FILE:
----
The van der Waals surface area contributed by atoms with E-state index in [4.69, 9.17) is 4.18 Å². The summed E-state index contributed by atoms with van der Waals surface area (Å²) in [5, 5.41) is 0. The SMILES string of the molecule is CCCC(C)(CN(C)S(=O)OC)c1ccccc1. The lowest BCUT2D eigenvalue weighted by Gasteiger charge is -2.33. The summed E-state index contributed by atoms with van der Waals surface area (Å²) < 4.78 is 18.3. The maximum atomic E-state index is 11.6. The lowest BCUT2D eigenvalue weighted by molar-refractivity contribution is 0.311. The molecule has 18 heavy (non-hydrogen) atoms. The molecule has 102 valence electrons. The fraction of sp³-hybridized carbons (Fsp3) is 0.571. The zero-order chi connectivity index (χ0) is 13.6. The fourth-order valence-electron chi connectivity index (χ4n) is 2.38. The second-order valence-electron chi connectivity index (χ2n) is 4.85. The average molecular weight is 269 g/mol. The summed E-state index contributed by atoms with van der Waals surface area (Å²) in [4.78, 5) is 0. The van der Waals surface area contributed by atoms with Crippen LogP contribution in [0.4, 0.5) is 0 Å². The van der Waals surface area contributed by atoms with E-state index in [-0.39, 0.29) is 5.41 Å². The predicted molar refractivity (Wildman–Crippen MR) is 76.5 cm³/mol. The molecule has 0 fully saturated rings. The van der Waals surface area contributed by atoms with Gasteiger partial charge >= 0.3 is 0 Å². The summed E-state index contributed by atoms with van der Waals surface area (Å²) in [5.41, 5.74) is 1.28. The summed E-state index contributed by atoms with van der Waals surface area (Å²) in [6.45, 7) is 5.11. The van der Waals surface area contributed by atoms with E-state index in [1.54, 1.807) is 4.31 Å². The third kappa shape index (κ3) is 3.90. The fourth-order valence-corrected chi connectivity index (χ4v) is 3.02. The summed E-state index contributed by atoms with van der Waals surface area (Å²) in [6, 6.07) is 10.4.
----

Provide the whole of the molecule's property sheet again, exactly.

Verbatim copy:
The van der Waals surface area contributed by atoms with E-state index in [4.69, 9.17) is 4.18 Å². The summed E-state index contributed by atoms with van der Waals surface area (Å²) in [5, 5.41) is 0. The SMILES string of the molecule is CCCC(C)(CN(C)S(=O)OC)c1ccccc1. The lowest BCUT2D eigenvalue weighted by Gasteiger charge is -2.33. The summed E-state index contributed by atoms with van der Waals surface area (Å²) < 4.78 is 18.3. The maximum atomic E-state index is 11.6. The lowest BCUT2D eigenvalue weighted by molar-refractivity contribution is 0.311. The molecule has 18 heavy (non-hydrogen) atoms. The molecule has 102 valence electrons. The fraction of sp³-hybridized carbons (Fsp3) is 0.571. The zero-order chi connectivity index (χ0) is 13.6. The fourth-order valence-electron chi connectivity index (χ4n) is 2.38. The second-order valence-electron chi connectivity index (χ2n) is 4.85. The average molecular weight is 269 g/mol. The summed E-state index contributed by atoms with van der Waals surface area (Å²) in [4.78, 5) is 0. The van der Waals surface area contributed by atoms with Crippen LogP contribution in [0.4, 0.5) is 0 Å². The van der Waals surface area contributed by atoms with E-state index in [-0.39, 0.29) is 5.41 Å². The predicted molar refractivity (Wildman–Crippen MR) is 76.5 cm³/mol. The molecule has 0 fully saturated rings. The van der Waals surface area contributed by atoms with Gasteiger partial charge >= 0.3 is 0 Å². The summed E-state index contributed by atoms with van der Waals surface area (Å²) in [5.41, 5.74) is 1.28. The summed E-state index contributed by atoms with van der Waals surface area (Å²) in [6.45, 7) is 5.11. The van der Waals surface area contributed by atoms with E-state index in [1.54, 1.807) is 4.31 Å². The third kappa shape index (κ3) is 3.90. The fourth-order valence-corrected chi connectivity index (χ4v) is 3.02. The summed E-state index contributed by atoms with van der Waals surface area (Å²) in [6, 6.07) is 10.4.